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Bush Signs Health Security, Bioterrorism Act

By Linda D. Kozaryn
American Forces Press Service

WASHINGTON, June 13, 2002 – President Bush signed The Public Health Security and Bioterrorism Act of 2002 Wednesday to enhance the nation's ability to prevent, identify and respond to bioterrorism.

As the world learned last Sept. 11, terrorists' weapons of choice are unconventional, Bush said. On that day, U.S. airplanes became "weapons of terror." In the days following the attacks on the World Trade Center and the Pentagon, the U.S. mail carried deadly microscopic spores.

"Bioterrorism is a real threat to our country," the president said. Terrorist groups seek biological weapons and some rogue states already have them, he said. Such weapons are potentially the most dangerous in the world.

"Last fall's anthrax attacks were an incredible tragedy to a lot of people in America," Bush said. The attacks sent "a warning we needed and have heeded."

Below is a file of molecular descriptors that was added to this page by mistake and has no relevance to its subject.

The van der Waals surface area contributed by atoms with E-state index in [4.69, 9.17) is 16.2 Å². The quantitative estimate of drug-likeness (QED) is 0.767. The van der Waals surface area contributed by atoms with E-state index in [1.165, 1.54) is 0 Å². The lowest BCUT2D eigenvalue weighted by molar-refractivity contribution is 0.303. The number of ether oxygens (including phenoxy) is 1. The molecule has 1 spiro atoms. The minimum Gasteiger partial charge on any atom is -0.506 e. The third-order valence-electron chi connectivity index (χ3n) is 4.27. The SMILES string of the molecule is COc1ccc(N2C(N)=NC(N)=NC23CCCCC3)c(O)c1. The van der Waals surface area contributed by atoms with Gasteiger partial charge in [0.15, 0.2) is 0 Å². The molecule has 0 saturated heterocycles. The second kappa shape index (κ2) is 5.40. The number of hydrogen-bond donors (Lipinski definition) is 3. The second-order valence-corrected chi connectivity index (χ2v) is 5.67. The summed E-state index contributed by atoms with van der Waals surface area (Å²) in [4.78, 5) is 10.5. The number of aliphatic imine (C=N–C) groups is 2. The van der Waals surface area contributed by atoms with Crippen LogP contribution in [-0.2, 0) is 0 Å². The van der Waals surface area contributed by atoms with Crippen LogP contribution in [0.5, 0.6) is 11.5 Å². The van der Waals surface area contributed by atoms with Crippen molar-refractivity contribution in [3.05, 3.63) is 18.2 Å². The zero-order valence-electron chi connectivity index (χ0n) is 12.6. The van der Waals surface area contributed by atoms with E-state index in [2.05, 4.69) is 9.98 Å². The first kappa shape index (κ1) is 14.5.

"It's important that we confront these real threats to our country and prepare for future emergencies," Bush said. "This bill I sign today is a part of the process of doing our duty to protect innocent Americans from an enemy that hates America."

The act will enhance America's ability to prevent and detect bioterrorist acts. Under the law, U.S. authorities will be required to improve inspections of food entering U.S. ports. Officials will have better tools to contain attacks on food supplies.

"We'll have the authority to track biological materials anywhere in the United States," Bush noted.

The act will strengthen communications networks linking health care providers with public health authorities. Since health care professionals are likely to be the first to recognize a biological attack, Bush said, "the speed with which they detect and respond could be the difference between containment and catastrophe."

The act will also strengthen the health care system's ability to speed treatment. It will provide local health authorities with tools and resources and further develop the nation's stockpiles of smallpox vaccines. It will help U.S. officials develop better medicines and make new lifesaving drugs and therapies available more quickly.

"Protecting our citizens against bioterrorism is an urgent duty of American governments," the president concluded. "We must develop the learning, the technology and the health care delivery systems that will allow us to respond to attacks with state of the art medical care throughout our entire country."

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